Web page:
Heaps of dry maize stalks from last season’s harvest litter the sun-baked farms of Kathekakai, Vota village in Machakos County.
However, amid the dryness and apparent lifelessness, there is a green bed of beans, capsicums, sweet potatoes and vegetables nurtured through drip irrigation fed from a borehole sunk in the compound of Elizabeth Nyamai.
Nyamai has been contracted by the Kenya Agricultural Livestock and Research Organisation in Katumani to grow breeder’s seeds from a newly released canning bean variety, KAT SW-12 (Kenya Mali).
Her farm has been regularly inspected by the Kenya Plant Health Inspectorate Services (Kephis) for certification when the beans were flowering, forming pods and at maturity in three months.
“I was given 4kg of breeder’s seeds to multiply. I hope to harvest about 180kg in 30 days,” explains Nyamai. The research organisation guarantees market at Sh90 a kilo.
The bean seeds released early this month, but are yet to be gazetted, were developed by the University of Nairobi and the research organisation, with support from the Bio-Innovate Project of the International Livestock Research Institute and Swedish International Development Cooperation Agency. An acre of the new beans offers 600kg, unlike the others 400kg.
Both the research organisation and the university have contracted farmers to grow seeds. Esther Wangari, 56, from Matigari village, Njoro in Nakuru County is among those contracted by the university in October last year to multiply the beans for the pilot project.
“I was given 25kg of Kenya Cheupe (MN6) variety to plant on an acre. I harvested 270kg during the short rains between October and December. I sell my beans to a canning farm in Njoro at Sh70 a kilo,” she explains.
“This variety is taller, has uniform pods, roots are deeper and spread better as compared to Mexican 142.”
For many years, the canning industry in Kenya has relied on Mexican 142 variety, which has become susceptible to drought and diseases such as rust, anthracnose, angular leaf spot and Bean Common Mosaic Virus.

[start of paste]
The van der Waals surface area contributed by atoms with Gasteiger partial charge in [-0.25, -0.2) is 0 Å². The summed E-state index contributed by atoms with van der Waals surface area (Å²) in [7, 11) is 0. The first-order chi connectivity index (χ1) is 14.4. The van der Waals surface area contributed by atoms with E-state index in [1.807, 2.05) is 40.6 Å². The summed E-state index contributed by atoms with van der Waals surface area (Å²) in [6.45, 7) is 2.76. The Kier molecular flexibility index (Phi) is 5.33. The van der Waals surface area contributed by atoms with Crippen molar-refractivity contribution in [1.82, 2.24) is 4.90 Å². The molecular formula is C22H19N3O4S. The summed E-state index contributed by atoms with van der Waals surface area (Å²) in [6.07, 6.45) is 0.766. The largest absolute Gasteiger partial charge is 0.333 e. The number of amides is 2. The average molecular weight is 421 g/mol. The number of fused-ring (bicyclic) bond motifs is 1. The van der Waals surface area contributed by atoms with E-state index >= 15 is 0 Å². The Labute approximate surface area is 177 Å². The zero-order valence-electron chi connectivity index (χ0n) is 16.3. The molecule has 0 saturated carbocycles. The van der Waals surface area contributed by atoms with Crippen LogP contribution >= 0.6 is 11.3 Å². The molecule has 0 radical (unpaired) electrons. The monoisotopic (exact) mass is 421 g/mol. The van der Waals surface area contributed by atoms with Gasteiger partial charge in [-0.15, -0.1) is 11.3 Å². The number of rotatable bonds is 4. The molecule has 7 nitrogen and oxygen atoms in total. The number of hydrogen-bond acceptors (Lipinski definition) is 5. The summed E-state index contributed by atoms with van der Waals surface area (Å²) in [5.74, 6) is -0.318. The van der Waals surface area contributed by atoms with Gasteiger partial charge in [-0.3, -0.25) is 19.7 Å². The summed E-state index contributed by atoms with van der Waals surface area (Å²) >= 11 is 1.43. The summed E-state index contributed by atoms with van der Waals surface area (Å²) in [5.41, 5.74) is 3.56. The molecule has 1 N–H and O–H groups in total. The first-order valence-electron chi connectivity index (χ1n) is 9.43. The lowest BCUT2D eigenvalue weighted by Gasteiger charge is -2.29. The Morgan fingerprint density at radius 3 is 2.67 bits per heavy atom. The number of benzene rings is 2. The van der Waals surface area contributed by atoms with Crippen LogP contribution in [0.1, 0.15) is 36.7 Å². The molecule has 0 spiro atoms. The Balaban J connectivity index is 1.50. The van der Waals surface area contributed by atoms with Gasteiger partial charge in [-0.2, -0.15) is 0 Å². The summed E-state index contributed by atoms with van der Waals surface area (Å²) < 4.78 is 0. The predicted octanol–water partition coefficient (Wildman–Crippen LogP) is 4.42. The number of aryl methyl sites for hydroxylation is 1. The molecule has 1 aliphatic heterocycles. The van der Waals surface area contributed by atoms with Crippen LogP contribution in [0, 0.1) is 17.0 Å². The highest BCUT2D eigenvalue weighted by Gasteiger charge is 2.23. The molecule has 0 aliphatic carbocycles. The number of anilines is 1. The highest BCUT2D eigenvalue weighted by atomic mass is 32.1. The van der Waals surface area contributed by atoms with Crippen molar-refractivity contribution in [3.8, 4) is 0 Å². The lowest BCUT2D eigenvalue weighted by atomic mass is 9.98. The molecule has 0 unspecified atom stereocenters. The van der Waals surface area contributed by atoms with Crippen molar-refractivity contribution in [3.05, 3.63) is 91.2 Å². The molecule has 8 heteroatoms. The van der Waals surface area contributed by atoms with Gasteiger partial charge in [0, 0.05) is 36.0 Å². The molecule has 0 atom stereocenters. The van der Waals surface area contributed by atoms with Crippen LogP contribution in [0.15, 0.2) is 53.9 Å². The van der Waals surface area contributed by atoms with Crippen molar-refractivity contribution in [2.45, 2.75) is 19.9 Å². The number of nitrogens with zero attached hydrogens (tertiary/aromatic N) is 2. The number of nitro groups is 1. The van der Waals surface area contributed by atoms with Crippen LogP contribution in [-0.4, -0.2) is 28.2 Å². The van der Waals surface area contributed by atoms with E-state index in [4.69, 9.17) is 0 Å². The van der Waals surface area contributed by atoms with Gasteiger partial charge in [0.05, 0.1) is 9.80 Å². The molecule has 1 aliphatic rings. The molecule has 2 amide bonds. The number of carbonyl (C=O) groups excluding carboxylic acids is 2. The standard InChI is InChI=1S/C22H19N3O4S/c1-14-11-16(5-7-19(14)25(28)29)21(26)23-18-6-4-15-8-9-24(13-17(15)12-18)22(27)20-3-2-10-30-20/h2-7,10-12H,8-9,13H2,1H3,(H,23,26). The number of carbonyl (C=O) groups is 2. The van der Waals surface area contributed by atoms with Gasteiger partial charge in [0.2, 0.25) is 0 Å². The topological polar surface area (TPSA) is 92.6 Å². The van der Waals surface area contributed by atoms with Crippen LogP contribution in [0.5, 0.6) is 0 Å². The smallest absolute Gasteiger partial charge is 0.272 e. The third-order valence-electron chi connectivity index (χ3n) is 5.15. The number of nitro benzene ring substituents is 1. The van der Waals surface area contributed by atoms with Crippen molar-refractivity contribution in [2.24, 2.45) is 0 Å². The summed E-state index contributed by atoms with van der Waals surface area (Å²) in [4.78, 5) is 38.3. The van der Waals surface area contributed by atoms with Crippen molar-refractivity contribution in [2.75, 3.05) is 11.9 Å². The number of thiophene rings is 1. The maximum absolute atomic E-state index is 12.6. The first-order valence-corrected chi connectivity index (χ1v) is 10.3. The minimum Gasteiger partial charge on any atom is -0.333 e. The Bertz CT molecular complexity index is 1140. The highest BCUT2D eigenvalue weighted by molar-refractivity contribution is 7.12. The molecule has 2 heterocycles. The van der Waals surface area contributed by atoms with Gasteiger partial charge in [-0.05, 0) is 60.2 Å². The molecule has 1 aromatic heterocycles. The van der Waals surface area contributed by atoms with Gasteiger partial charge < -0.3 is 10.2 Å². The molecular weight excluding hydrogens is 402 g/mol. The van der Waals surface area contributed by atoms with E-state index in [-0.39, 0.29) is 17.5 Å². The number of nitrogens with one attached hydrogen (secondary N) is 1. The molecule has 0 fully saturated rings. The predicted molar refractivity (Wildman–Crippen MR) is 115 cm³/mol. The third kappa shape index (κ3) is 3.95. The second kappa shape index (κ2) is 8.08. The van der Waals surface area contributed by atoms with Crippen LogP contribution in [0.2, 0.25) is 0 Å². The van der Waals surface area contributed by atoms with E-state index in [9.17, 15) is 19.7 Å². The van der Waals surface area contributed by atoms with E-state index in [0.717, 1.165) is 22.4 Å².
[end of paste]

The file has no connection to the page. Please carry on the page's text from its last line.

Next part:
The diseases have made farmers and seed companies stop producing the grains leaving processing firms to import canning beans from Ethiopia.
“We have not had enough quality beans. Annually, we require 200,000kg of beans,” says Mwangi Njiru, a senior manager at TruFoods.
“We get what remains after Ethiopia exports resulting in 10 to 20 per cent loss.”
Currently, Trufoods, has contracted 28 farmers from Nakuru County in Solai, Bahati and Kabazi areas who produce 40,000kg of canned beans annually.
“We are buying from Sh60 to Sh65 a kilo. We are working on contracting more farmers in formal groups to raise our production capacity to 400,000kg using the new beans.”
Njoro Canning in Nakuru County has also been importing canning beans from Ethiopia for the last 15 years.
“With the imports, we are not assured of the quality since we buy from middlemen on the Moyale border,” explains Evanson Njuguna, the operations manager.
Dr Davis Karanja, the national coordinator grain legume and the principal investigator at the Bio-Innovate Project, says the new varieties will be multiplied in plenty before farmers can have them.
“We are expecting about 300kg of grains after which we will contract around 50 to 100 farmers in Machakos, Kirinyaga, Embu and Narok to grow them.”
Researchers from the research organisation have released KAT-SW 12 (Kenya Mali) and KAT-SW-13 (Tamutamu), with MN6 (Kenya Cheupe), KCB 13-02 (Kenya Mamboleo), KCB 13-09 (Kenya Salama) and KCB 13-11 (KenStar) released by the University of Nairobi, with Ethiopia releasing Navy 87 (Awash 2) variety.
Prof Paul Kimani, a bean breeder and the Head of Plant Breeding Programme at the University of Nairobi is worried that despite the technology and availability of new varieties, Kenya still prefers to import than invest in seed multiplication.